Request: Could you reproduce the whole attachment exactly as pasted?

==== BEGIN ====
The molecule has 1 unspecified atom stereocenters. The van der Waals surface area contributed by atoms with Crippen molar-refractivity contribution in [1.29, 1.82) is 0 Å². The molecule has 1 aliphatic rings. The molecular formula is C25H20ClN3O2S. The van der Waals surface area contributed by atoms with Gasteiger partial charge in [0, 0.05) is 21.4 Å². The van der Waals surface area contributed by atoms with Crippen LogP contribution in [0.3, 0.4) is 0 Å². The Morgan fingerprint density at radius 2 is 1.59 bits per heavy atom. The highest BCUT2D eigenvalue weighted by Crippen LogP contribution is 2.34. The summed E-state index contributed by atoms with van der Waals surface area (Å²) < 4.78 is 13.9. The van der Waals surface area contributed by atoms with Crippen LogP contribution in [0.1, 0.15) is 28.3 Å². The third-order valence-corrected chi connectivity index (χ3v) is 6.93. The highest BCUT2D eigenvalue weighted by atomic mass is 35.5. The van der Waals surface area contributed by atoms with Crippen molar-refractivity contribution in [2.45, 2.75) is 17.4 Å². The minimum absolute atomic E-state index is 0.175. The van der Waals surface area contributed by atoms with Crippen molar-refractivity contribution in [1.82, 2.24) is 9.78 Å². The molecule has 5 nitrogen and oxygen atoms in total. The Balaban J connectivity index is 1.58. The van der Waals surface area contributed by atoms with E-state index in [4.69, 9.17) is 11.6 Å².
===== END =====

The molecule has 1 unspecified atom stereocenters. The van der Waals surface area contributed by atoms with Crippen molar-refractivity contribution in [1.29, 1.82) is 0 Å². The molecule has 1 aliphatic rings. The molecular formula is C25H20ClN3O2S. The van der Waals surface area contributed by atoms with Gasteiger partial charge in [0, 0.05) is 21.4 Å². The van der Waals surface area contributed by atoms with Crippen LogP contribution in [0.3, 0.4) is 0 Å². The Morgan fingerprint density at radius 2 is 1.59 bits per heavy atom. The highest BCUT2D eigenvalue weighted by Crippen LogP contribution is 2.34. The summed E-state index contributed by atoms with van der Waals surface area (Å²) < 4.78 is 13.9. The van der Waals surface area contributed by atoms with Crippen LogP contribution in [0.1, 0.15) is 28.3 Å². The third-order valence-corrected chi connectivity index (χ3v) is 6.93. The highest BCUT2D eigenvalue weighted by atomic mass is 35.5. The van der Waals surface area contributed by atoms with Crippen molar-refractivity contribution in [2.45, 2.75) is 17.4 Å². The minimum absolute atomic E-state index is 0.175. The van der Waals surface area contributed by atoms with Crippen molar-refractivity contribution in [1.82, 2.24) is 9.78 Å². The molecule has 5 nitrogen and oxygen atoms in total. The Balaban J connectivity index is 1.58. The van der Waals surface area contributed by atoms with E-state index in [4.69, 9.17) is 11.6 Å².